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Stuart Bowden. Picture: Supplied

Billed as one of the must-see events of this year's Fringe World, Melbourne storyteller and comic Stuart Bowden's internationally acclaimed one-man show She Was Probably Not A Robot is a surrealist post-apocalyptic DIY theatre production for which Bowden has created everything from costumes to music.

The London-based artist has won rave reviews and awards in Australia and abroad with his previous one-man shows, The Beast and The World Holds Everyone Apart, Apart From Us as well as collaborations including The Lounge Room Confabulators and new show Le Flop. His website describes his style of physical theatre as raw and "acutely personal", a form he developed clowning.

"I do a lot of work clowning - not the circus clown thing - it's more a technique to connect with the audience. It's influenced my work a lot because now I'm interested in shows that change in front of the audience," he says.

"The audience influence the story and how I perform. If they're finding something funny I'll keep doing it, I'll build it and play with it and that will inspire me to go in different directions and maybe it will go into the show the next night."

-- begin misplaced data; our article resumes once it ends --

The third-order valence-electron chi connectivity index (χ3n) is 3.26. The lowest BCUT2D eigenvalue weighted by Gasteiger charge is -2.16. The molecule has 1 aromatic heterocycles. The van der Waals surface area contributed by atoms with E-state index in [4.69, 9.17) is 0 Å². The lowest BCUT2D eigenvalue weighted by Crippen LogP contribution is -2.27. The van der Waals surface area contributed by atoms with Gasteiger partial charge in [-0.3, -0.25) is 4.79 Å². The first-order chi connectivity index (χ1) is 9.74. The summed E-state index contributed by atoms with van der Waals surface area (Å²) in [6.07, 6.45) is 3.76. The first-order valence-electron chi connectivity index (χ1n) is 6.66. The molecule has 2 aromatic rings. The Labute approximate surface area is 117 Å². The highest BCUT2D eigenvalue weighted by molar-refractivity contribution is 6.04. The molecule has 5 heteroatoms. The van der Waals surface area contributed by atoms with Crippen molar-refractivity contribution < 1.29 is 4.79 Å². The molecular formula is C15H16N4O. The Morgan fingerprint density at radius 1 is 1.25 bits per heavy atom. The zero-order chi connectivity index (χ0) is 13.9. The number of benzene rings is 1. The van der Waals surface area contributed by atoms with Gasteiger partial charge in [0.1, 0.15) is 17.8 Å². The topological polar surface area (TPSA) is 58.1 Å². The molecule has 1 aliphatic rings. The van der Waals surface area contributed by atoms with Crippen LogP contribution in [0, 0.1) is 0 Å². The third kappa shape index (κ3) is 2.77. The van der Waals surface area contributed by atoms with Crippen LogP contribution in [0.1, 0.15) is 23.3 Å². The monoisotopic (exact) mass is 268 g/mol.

She Was Probably Not A Robot tells the tale of a man who, depressed about a recent breakup, drinks himself to the point of passing out and wakes up to find the apocalypse has arrived. Luckily he passed out on an air mattress and has floated out to sea to become Earth's sole survivor.

"It's a really sad story but I like the fun of it as well," Bowden says. "He reimagines the world and how it could have been, gets back together with his dead girlfriend and then it gets really bizarre.

"There's a space alien that's been watching the Earth end. I play the space alien as well and the 'she' (of the show's title) is kind of the girlfriend but it's also the alien."

True to his DIY aesthetic, Bowden soundtracks the show live as it happens on stage, using a loop pedal.

"I really like this idea that I create the music for the show and underscore it as I go," he says. "I can keep adding layers and I like that the audience see the creation of the music on stage."